Having spent last week in London, where every firm worthy of its PR news feed has at least mentioned “agile working,” it’s worth spending a few moments reflecting on what’s behind that shorthand.

The phrase clearly embraces the notion of being able to work (well, almost) anytime and from anywhere, but I think that properly understood it has to include a clean-sheet-of-paper rethink of a firm’s office design and how it uses space.

Given that occupancy is typically a firm’s second largest expense after compensation, I’m at a bit of a loss to explain why from my view there’s still more heat than light on this front (or talk than action).  Now, that’s not entirely fair.  For starters, judging firms by their City offices alone is to ignore the tremendous and growing investments in Belfast, Glasgow, Manchester, Perth, and so on.  These address both the compensation and occupancy expenses with, as it were, a double-barreled approach.

Second, the staff:lawyer ratios today would be unrecognizable to a time traveler from, say, 1985.  They might be tempted to protest, “how can we afford to pay lawyers to type?”  Don’t scoff; an early and terminally benighted boss of mine uttered those unforgettable words to me in about that very year, when I offered to bring in my own very primitive DOS-based, green-screen IBM PC clone on which I’d taught myself WordPerfect.  Last I heard he was an assistant adjunct professor at a community college.

But focusing on City premises seems fair to me since firms have invited the conversation by talking of “agile work.”  My only additional observation on this score is that I see too little evidence of their following that admirable premise to what seems to me its logical conclusion, which is to challenge the underlying assumption of specific offices assigned to individuals.  After all, vast swaths of the corporate world including accountancies, investment banks, consultancies, and the media have long since gone open-plan and “hoteling.”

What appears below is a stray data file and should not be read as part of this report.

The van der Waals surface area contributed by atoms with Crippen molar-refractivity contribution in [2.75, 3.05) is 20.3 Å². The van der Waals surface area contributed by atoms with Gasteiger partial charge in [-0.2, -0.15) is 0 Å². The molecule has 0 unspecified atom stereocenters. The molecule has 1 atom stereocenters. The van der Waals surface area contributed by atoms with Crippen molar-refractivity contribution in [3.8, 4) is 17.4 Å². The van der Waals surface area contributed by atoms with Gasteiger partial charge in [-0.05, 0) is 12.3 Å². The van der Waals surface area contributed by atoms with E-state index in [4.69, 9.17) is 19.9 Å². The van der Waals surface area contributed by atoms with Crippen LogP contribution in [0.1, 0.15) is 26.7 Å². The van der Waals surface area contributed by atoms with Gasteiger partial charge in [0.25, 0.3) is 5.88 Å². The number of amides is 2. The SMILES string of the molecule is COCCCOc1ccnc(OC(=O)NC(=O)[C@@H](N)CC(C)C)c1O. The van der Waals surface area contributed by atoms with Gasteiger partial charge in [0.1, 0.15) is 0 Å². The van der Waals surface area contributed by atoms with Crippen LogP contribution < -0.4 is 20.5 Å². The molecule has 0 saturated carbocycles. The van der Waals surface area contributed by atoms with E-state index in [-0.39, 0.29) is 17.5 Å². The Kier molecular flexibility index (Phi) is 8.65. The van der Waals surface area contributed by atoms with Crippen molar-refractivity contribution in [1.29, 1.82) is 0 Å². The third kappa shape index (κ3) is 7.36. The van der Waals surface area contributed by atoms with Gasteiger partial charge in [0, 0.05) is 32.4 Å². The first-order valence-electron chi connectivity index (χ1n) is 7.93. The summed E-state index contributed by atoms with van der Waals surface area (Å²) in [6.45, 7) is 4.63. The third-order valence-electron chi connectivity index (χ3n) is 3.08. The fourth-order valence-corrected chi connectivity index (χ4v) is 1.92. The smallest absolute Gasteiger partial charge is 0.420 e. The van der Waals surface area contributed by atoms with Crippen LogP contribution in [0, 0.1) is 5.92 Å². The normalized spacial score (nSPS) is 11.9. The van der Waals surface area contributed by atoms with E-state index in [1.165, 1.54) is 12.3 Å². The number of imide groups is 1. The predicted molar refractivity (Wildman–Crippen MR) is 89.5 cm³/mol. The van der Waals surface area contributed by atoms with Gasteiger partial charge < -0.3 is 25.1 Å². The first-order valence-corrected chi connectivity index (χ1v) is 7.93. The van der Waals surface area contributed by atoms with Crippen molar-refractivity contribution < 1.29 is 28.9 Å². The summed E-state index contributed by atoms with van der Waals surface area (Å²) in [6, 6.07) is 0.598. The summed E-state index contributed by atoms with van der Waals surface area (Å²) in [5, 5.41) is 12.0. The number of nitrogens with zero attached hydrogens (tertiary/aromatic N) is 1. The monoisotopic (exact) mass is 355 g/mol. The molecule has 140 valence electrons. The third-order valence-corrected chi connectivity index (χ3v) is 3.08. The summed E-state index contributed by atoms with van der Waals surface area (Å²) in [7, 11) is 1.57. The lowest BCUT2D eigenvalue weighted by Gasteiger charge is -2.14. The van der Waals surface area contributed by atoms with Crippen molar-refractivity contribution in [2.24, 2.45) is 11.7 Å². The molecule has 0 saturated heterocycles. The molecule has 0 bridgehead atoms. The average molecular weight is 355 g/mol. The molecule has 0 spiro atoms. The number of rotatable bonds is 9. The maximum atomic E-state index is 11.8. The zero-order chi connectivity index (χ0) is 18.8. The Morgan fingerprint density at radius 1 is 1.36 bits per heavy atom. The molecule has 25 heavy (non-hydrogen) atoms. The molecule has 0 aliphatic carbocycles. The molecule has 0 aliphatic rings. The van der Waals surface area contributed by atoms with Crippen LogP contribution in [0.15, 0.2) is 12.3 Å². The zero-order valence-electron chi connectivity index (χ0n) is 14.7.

But, since we have not departed the quaint precincts of Law Land, the inevitable caveats and elaboration:

  • Space usage studies have fairly consistently shown that the typical lawyer’s individual dedicated office is actually used about two days per week; in other words its utilization is about 40%; the rest of the time the “occupant” is traveling, at clients’, in conference rooms, or of course working remotely.
  • Some individuals—I categorize them as hoarders and/or dinosaurs—will hang on to their personal office space until you pry it from their cold dead hands. Let them.  They will start out as a minority of a minority and their ranks will shrink from there.  Leave peer pressure and the passage of time to work their own inexorable magic.  In the meantime, do not manage for failure nor tailor important firmwide policies around outliers.
  • What about confidential documents?, you ask. Indeed; what about them?  I hope we can stipulate that your lawyers and professional staff exercise common sense and prudence in safeguarding clients’ and others’ privileged information.  Sure, a cubicle is less private than a private office, but the healthcare industry seems to be dealing with HIPAA privacy regulations in massive call centers and other high-volume administrative production environments, and investment banks harbor confidences every bit as exotic or more so than the average lawyer.  I would recommend you’d get a far greater return if you devoted the same energy to taking precautions against more significant data breaches and hackers.
  • Lawyers are introverts; they don’t want to mingle or rub shoulders.   Agreed. Get over it.

All that said, I mentioned we’d just returned from London, and so we have.  One of the highlights of our meetings was being able to tour (thank you, Duncan Weston!) CMS’ new offices on Cannon Street, which are more cutting edge on this front than I, at least, have ever seen in a New York or City firm.  Two large floors (down from seven at their previous address) of mostly open plan, unassigned workstations with dual-monitor computers, tablets, and mobile phones.

CMS also devotes generous space to flexible conference rooms in a multiplicity of configurations, a cafe and a proper restaurant and coffee areas and “lounges,” overall creating such an inspired and energizing reimagining of “the office” that the likes of high tech startups and PwC have visited to see what it’s all about.